I wake up thinking about individual patients that I've been seeing. I find myself mulling over calculations and assumptions that I've made. Consolidation continues this week. I'm still not enjoying it, but it's better than the ten weeks that went before.

* Short bowel syndrome, intractable malabsorption, pre-operative preparation of patients who are undernourished, proven inflammatory bowel, following total gastrectomy, dysphagia, bowel fistulas, continuous ambulatory peritoneal dialysis, haemodialysis.

Saturday, 4 September 2010

Making mistakes

Shelf of reference books
I finished and handed in my case study last week, and did a bit of work on the presentation about it that I have to give next week. A bonus was that I discovered an element of best practice that wasn't being observed in this hospital, so I can put that in as a recommendation, concerning water-soluble vitamins (B and C) being given to patients on haemodialysis.

I was intercepted by an Infection Prevention nurse on one of the wards last week, and invited to do a handwashing test. She smeared some gunk containing 'germs' that could be seen under UV light, and then I had to wash it all off and check with UV afterwards. I did quite well, but missed a patch on my wrist. It was an interesting exercise.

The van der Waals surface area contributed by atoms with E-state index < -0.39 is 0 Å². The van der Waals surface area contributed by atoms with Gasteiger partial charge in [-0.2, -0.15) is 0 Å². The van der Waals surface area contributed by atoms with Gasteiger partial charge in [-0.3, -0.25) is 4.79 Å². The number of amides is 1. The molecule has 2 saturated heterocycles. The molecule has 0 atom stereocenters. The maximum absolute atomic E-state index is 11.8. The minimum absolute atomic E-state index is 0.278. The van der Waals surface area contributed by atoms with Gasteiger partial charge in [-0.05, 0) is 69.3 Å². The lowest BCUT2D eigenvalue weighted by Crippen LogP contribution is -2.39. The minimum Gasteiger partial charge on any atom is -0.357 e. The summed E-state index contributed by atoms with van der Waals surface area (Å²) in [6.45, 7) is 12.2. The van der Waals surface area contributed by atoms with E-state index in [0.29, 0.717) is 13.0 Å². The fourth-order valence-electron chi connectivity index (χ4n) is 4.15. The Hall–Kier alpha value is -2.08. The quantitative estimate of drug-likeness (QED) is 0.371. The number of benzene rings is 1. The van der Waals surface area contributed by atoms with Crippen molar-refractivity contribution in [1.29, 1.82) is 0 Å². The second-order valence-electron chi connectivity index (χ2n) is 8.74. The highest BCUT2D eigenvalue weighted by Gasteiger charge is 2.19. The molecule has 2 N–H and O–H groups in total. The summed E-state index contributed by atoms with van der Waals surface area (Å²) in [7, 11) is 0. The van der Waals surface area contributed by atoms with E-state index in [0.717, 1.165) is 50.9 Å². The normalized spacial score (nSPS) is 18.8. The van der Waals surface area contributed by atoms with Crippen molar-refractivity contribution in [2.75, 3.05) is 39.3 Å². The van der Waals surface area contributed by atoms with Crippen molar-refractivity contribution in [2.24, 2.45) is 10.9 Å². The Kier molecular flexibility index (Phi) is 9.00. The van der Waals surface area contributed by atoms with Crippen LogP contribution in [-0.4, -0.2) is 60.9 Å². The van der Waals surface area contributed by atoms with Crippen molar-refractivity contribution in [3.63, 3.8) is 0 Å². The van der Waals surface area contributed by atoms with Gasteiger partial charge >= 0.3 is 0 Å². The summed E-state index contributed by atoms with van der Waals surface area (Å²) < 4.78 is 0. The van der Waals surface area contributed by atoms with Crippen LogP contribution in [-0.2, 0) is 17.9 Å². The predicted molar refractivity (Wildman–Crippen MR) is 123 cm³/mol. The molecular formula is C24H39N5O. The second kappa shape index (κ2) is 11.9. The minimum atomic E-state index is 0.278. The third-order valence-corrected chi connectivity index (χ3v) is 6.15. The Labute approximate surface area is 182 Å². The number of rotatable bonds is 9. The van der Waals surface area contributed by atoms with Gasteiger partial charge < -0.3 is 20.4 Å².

I've already mentioned that the mistakes that I make are picked up and recorded and I am given feedback at the time, and at my next review, and no doubt for eternity. While I have been with the qualified dietitians, they have made similar mistakes, and it is mildly annoying that I have to keep quiet.

For example, in the High Dependency Unit (one step down from Intensive Care) I was shadowing another dietitian when we discovered that the wrong feed was being used. In this particular case this was quite a serious error because the patient was at risk of refeeding syndrome and her blood electrolytes were a bit out, but the dietitian made a bit of a fuss in front of the patient who then looked worried, so I said something reassuring. If that had been me, it would have been put on my record and I would never hear the end of it.